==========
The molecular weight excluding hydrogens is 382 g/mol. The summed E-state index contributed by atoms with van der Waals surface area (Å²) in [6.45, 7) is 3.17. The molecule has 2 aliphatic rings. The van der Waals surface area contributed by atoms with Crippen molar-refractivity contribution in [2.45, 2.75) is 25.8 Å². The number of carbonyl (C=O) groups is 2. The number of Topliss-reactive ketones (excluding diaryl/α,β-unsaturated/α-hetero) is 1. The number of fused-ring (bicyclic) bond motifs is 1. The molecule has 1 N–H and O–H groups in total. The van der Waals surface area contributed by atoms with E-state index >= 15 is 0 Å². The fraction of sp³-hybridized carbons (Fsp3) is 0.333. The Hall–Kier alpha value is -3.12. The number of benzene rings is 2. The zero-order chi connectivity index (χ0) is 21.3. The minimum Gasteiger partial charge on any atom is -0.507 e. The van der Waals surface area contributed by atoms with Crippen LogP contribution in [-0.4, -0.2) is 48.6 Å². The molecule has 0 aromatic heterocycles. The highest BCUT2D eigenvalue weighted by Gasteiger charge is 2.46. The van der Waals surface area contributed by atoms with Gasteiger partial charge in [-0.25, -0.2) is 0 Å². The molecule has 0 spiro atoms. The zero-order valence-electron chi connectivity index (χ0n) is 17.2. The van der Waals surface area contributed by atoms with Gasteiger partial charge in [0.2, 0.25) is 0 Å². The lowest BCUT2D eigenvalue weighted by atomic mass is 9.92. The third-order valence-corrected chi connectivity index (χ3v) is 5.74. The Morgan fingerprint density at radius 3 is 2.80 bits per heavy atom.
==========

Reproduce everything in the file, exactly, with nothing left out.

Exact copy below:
The molecular weight excluding hydrogens is 382 g/mol. The summed E-state index contributed by atoms with van der Waals surface area (Å²) in [6.45, 7) is 3.17. The molecule has 2 aliphatic rings. The van der Waals surface area contributed by atoms with Crippen molar-refractivity contribution in [2.45, 2.75) is 25.8 Å². The number of carbonyl (C=O) groups is 2. The number of Topliss-reactive ketones (excluding diaryl/α,β-unsaturated/α-hetero) is 1. The number of fused-ring (bicyclic) bond motifs is 1. The molecule has 1 N–H and O–H groups in total. The van der Waals surface area contributed by atoms with E-state index >= 15 is 0 Å². The fraction of sp³-hybridized carbons (Fsp3) is 0.333. The Hall–Kier alpha value is -3.12. The number of benzene rings is 2. The zero-order chi connectivity index (χ0) is 21.3. The minimum Gasteiger partial charge on any atom is -0.507 e. The van der Waals surface area contributed by atoms with Crippen LogP contribution in [-0.4, -0.2) is 48.6 Å². The molecule has 0 aromatic heterocycles. The highest BCUT2D eigenvalue weighted by Gasteiger charge is 2.46. The van der Waals surface area contributed by atoms with Gasteiger partial charge in [-0.25, -0.2) is 0 Å². The molecule has 0 spiro atoms. The zero-order valence-electron chi connectivity index (χ0n) is 17.2. The van der Waals surface area contributed by atoms with Gasteiger partial charge in [0.2, 0.25) is 0 Å². The lowest BCUT2D eigenvalue weighted by atomic mass is 9.92. The third-order valence-corrected chi connectivity index (χ3v) is 5.74. The Morgan fingerprint density at radius 3 is 2.80 bits per heavy atom.